The coronavirus outbreak is warning that the detection of wildlife epidemic and disease is related to the disease control system, and it needs significant improvement. Until now, attention has been paid only to controlling the spread of disease among domesticated animals such as the spread of avian influenza and swine fever, while the control of viruses and bacteria at source remains weak. Wild animals, especially bats, marmots and muroids should be tested for the viruses they carry to prevent them from endangering public health.

Tang Xiaoping, deputy director of the National Park Management Office affiliated to the National Forestry and Grassland Administration

Both wild and domesticated animals must be protected

Prioritizing protection of wild animals, China's wildlife protection law also emphasizes the limited and proper use of wild animals. For instance, some practitioners of folk art make a living by taming monkeys and using them in performances. If all commercial use of wildlife is banned, these people would lose their livelihoods and folk art forms would die an untimely death. Therefore, the principle of proper use, not zero use, of wildlife should be upheld.

And the Criminal Law, which prescribes heavy punishment for those killing and indiscriminately capturing wild animals, should be strictly enforced. Besides, the compensation mechanism should be improved to better manage the cases of wild animals injuring or killing people or disrupting their livelihoods.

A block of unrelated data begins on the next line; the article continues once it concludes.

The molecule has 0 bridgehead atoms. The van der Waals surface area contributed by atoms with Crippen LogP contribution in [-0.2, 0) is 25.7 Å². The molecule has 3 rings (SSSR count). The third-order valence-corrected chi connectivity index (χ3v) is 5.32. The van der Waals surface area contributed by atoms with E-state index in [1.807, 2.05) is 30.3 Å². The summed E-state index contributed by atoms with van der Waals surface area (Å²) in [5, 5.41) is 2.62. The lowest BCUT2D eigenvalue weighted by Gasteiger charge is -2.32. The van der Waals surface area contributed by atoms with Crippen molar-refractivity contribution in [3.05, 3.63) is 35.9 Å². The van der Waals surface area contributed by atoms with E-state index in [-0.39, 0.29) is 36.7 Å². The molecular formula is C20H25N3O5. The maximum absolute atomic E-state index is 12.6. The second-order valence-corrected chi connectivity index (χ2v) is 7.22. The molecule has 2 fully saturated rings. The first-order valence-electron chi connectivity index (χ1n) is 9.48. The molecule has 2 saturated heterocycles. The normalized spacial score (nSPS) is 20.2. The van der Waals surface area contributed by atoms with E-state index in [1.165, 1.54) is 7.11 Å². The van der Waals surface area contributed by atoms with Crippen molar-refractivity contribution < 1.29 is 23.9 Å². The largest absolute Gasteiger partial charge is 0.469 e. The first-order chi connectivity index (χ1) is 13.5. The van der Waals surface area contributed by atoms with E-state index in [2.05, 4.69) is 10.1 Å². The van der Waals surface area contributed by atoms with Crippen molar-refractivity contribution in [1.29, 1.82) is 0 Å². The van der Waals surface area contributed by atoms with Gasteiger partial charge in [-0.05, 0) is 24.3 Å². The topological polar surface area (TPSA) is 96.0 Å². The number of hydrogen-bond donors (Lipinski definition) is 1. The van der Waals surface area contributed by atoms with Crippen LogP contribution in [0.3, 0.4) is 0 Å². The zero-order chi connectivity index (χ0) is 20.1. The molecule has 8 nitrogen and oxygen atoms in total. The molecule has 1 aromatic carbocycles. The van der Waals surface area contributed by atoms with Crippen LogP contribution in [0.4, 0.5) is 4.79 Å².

Prohibiting the indiscriminate trading in and consumption of wild animals is necessary, especially given the coronavirus outbreak, which is speculated to be connected with the consumption of wild animals. But instead of indiscriminately punishing everyone suspected of trading in or consuming wild animals, the authorities should find the root cause of the issue.

To end the chaos surrounding wildlife protection, a comprehensive animal protection law not limited to wildlife, but also including pets, domesticated and performing animals, should be introduced and classified management and protection implemented.

Qiao Xinsheng, a professor of law at Zhongnan University of Economics and Law.

The views don't necessarily represent those of China Daily.